British Railways steam, 1948-1970. Stroud:
Amberley. 2014. 224pp.
This is an interesting book which was reviewed very thoroughly by Phil Atkins in Backtrack, 2015, 29, 446:
Why this book is subtitled 1948-1970 is unclear, given that the 20,000 steam locomotives inherited by British Railways on 1st January 1948, plus the 2,500 more it put into traffic over the next twelve years, had all been retired before 1969. It examines BR's changing traction policy, the remarkably rapid demise of its large steam locomotive fleet and the underlying reasons for it, together with the question as to whether, and how, steam working might have been sustained for longer in the UK. All these questions are competently tackled, although one cannot always agree with the author's views. For instance, while the justification for designing and building certain of the BR Standard classes was indeed questionable, the suggestion that more Peppercorn A2 4-6-2s (with 22-ton axle load putting them in the top Route Availability 9 category) should have been built for the ever weight-restricted Great Eastern Section, instead of the BR 'Britannias' (at only 20¼ tons and RA7), is surely not realistic. If there had been any potential mileage in it, how was it that no Gresley 4-6-2s or V2 2-6-2s (which were dimensionally the closest equivalent to the 'Britannias') were ever tried thereon, even experimentally, before 1951? Particularly interesting is his analysis of the unique Duke of Gloucester and the ensuing chapter which discusses locomotive availability and utilisation. He deplores the flagrant wastefulness of resources in the early 1960s, citing as an example 'Castle' No.5082 receiving a double chimney in late 1961, only to be withdrawn nine months later. It was actually far worse than that: the recipients of nine out of ten new 'Castle' boilers built as late as 1961 were all retired in 1963, by which time there was no prospect of these seeing any further use. (Much the same happened on the Eastern/North Eastern Regions regarding brand new-boilers for the A4 and V2 Classes.) A virtue of this book is that it also looks at contemporary issues on overseas railway administrations and is particularly well illustrated in this respect the author is clearly very well travelled! On certain points of detail, the ambitious but ultimately abortive North British Loco. Co. coal burning gas turbine locomotive was ordered (in 1952) by the then Ministry of Fuel & Power and not by the Ministry of Transport. The last two 'LMS' Caprotti Class 5 4-6-0s, Nos.44686/7 built in 1951, retained their double chimneys to the end (the reviewer recalls seeing them both in simultaneous ex-works condition at Llandudno Junction in 1961). Also, the double chimney type fitted by Swindon to BR Class 4 4-6-0 No.75029 in May 1957 was fitted to that engine alone and furthermore was changed for the later 'Brighton' double chimney pattern less than three years later (at Swindon, in February 1960), not post-1968 as suggested. In lieu of Britannia, BR still officially preserved No.70013 Oliver Cromwell, now in the National Collection, in view of its superior condition. The author has trawled interesting relevant material at the National Archives at Kew, but one suspects that, also notwithstanding the writings of the late E. S. Cox, already 50 years ago now, the full story has yet to emerge, if indeed it ever will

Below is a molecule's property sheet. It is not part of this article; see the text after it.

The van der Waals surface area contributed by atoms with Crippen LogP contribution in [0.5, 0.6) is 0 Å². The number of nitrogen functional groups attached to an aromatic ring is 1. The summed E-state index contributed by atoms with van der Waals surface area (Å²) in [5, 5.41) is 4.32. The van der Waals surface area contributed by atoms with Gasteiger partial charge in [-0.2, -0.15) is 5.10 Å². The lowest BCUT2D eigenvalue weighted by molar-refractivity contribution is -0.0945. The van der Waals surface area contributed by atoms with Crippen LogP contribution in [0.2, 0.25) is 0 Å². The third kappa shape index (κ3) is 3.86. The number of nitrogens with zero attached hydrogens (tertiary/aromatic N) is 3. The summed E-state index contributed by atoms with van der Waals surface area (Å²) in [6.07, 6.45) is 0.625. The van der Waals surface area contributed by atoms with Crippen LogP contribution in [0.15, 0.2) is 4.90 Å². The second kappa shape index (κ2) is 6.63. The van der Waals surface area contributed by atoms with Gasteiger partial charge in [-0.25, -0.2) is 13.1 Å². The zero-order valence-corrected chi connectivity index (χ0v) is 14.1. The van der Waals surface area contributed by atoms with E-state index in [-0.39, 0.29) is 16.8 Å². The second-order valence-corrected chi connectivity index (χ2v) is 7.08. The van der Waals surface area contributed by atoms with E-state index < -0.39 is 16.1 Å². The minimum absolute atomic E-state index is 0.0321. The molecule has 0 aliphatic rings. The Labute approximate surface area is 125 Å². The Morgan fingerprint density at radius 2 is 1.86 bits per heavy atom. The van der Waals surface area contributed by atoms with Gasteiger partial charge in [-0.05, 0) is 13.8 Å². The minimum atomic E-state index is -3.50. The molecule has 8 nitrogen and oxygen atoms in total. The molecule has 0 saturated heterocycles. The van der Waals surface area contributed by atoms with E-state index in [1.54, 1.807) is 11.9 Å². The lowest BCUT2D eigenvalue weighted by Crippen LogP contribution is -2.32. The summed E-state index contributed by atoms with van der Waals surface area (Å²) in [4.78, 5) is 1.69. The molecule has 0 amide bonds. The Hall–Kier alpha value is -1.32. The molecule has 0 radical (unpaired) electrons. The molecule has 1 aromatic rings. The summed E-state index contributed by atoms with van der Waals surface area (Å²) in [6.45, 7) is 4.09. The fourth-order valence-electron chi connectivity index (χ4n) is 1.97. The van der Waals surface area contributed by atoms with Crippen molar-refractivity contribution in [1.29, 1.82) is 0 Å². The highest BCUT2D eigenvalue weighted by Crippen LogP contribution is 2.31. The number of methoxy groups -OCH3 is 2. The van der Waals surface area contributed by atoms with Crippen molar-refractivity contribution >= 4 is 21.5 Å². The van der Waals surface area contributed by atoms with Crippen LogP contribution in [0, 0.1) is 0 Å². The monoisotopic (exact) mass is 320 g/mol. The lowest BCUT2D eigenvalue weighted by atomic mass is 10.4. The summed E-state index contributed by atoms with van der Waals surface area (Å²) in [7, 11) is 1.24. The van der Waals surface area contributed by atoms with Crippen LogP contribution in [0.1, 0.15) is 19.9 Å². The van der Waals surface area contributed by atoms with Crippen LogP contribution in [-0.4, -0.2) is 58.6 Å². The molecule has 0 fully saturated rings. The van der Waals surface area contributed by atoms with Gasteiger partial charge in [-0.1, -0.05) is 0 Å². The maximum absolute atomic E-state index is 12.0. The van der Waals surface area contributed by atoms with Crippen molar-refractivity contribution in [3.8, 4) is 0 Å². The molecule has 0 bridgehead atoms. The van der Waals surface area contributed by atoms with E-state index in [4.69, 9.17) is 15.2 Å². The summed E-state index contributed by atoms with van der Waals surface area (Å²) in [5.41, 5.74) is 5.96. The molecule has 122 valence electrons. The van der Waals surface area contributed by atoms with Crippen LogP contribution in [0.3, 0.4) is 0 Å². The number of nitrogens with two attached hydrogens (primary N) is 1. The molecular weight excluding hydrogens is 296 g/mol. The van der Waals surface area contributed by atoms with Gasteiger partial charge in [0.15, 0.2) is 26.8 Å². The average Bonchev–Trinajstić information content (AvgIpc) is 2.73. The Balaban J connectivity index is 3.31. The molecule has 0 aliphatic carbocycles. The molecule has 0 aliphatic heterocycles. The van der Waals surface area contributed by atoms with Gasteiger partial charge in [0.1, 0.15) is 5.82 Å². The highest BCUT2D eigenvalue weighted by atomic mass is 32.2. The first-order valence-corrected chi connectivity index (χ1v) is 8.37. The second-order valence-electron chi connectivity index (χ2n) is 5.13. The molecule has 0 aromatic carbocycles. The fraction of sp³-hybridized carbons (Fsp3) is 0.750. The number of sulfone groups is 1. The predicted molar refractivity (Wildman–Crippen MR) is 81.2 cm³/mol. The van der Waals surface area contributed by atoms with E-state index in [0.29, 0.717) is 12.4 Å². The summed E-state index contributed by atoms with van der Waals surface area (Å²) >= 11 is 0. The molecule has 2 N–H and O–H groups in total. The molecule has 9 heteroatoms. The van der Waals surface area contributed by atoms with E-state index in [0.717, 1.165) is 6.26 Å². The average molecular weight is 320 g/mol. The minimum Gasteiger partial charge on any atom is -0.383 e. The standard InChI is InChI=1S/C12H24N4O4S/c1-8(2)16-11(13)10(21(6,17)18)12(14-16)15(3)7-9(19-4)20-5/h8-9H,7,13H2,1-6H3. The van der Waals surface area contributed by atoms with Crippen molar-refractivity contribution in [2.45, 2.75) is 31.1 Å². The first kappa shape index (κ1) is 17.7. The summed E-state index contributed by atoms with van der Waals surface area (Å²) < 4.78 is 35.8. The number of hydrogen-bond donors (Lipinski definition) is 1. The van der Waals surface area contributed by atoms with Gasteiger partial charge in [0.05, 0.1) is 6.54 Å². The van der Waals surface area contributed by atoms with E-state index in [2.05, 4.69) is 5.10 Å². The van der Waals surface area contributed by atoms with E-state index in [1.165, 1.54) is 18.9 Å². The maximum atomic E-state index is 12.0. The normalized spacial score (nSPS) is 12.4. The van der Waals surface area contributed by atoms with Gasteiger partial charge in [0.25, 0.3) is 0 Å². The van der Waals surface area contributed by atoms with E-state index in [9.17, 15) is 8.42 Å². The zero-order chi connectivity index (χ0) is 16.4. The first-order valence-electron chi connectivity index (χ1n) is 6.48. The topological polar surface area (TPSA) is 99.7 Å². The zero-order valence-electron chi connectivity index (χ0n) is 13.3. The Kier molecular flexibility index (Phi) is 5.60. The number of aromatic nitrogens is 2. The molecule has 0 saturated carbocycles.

KPJ has bought his own copy as it was not purchased by the Mills & Boon library service and an initial inspection shows many serious errors in the captions and an obsession with the J72 class built at Darlington in 195? and less concern with the clearly corrupt GWR orders for pannier tanks from outside contractors
KPJ: There are many features about this book which require to be challenged. Firstly, Gresley was far less profligate in avoiding standardisation than implied by Summers. Boilers were interchangeable between classes in a way which was not achieved by the LMS, nor by Riddles: it was absurd that three different boilers were required for the Britannias, Clans and the 9F: a 2-8-2 would have been far more standard and could have been fitted with two sizes of boiler, if the Clan was inevitable. Summers does not appear to have read Langridge who is most interesting in his observations on the BR Standards. The Government (as represented by the LMS) had turned towards diesel electric shunters during WW2 as they were more economical: why was construction of the 84XX/94XX allowed to continue. Summers makes much of the J72; and rightly so, but this was a drop in the ocean. Summers fails to grasp the unique nature of the Southern Region which mainly went its own way after Nationalisation due to the need to keep services running. Here the dominant form of traction was electric and as long as steam did not get too much in the way it was tolerated. Hunslett is a strange neologism. Summers unfairly castigates Stanier for driving during the General Strike: Summers' father was a footplateman; Stanier was a senior manager and its at least questionable whether there was any justification for a General Strike (my own father's view)..